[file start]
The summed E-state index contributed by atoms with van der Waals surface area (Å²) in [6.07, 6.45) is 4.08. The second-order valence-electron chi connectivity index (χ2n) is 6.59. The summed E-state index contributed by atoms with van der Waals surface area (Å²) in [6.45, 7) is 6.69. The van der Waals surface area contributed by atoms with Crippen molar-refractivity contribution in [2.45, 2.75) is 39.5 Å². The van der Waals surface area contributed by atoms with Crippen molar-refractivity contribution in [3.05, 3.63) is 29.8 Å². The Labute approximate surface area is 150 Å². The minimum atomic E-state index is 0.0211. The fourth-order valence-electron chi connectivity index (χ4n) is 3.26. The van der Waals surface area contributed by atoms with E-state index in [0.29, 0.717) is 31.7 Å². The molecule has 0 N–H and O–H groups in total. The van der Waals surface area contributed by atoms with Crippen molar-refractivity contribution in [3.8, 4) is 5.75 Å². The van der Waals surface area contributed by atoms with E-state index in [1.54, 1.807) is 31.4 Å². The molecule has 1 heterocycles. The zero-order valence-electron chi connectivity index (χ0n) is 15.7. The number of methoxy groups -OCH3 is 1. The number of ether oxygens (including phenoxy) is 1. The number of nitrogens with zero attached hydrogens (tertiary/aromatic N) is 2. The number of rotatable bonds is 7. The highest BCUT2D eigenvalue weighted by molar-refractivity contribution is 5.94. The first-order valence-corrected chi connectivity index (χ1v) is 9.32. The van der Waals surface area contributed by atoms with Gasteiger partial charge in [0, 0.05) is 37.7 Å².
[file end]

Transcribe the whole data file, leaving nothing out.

The summed E-state index contributed by atoms with van der Waals surface area (Å²) in [6.07, 6.45) is 4.08. The second-order valence-electron chi connectivity index (χ2n) is 6.59. The summed E-state index contributed by atoms with van der Waals surface area (Å²) in [6.45, 7) is 6.69. The van der Waals surface area contributed by atoms with Crippen molar-refractivity contribution in [2.45, 2.75) is 39.5 Å². The van der Waals surface area contributed by atoms with Crippen molar-refractivity contribution in [3.05, 3.63) is 29.8 Å². The Labute approximate surface area is 150 Å². The minimum atomic E-state index is 0.0211. The fourth-order valence-electron chi connectivity index (χ4n) is 3.26. The van der Waals surface area contributed by atoms with E-state index in [0.29, 0.717) is 31.7 Å². The molecule has 0 N–H and O–H groups in total. The van der Waals surface area contributed by atoms with Crippen molar-refractivity contribution in [3.8, 4) is 5.75 Å². The van der Waals surface area contributed by atoms with E-state index in [1.54, 1.807) is 31.4 Å². The molecule has 1 heterocycles. The zero-order valence-electron chi connectivity index (χ0n) is 15.7. The number of methoxy groups -OCH3 is 1. The number of ether oxygens (including phenoxy) is 1. The number of nitrogens with zero attached hydrogens (tertiary/aromatic N) is 2. The number of rotatable bonds is 7. The highest BCUT2D eigenvalue weighted by molar-refractivity contribution is 5.94. The first-order valence-corrected chi connectivity index (χ1v) is 9.32. The van der Waals surface area contributed by atoms with Gasteiger partial charge in [0, 0.05) is 37.7 Å².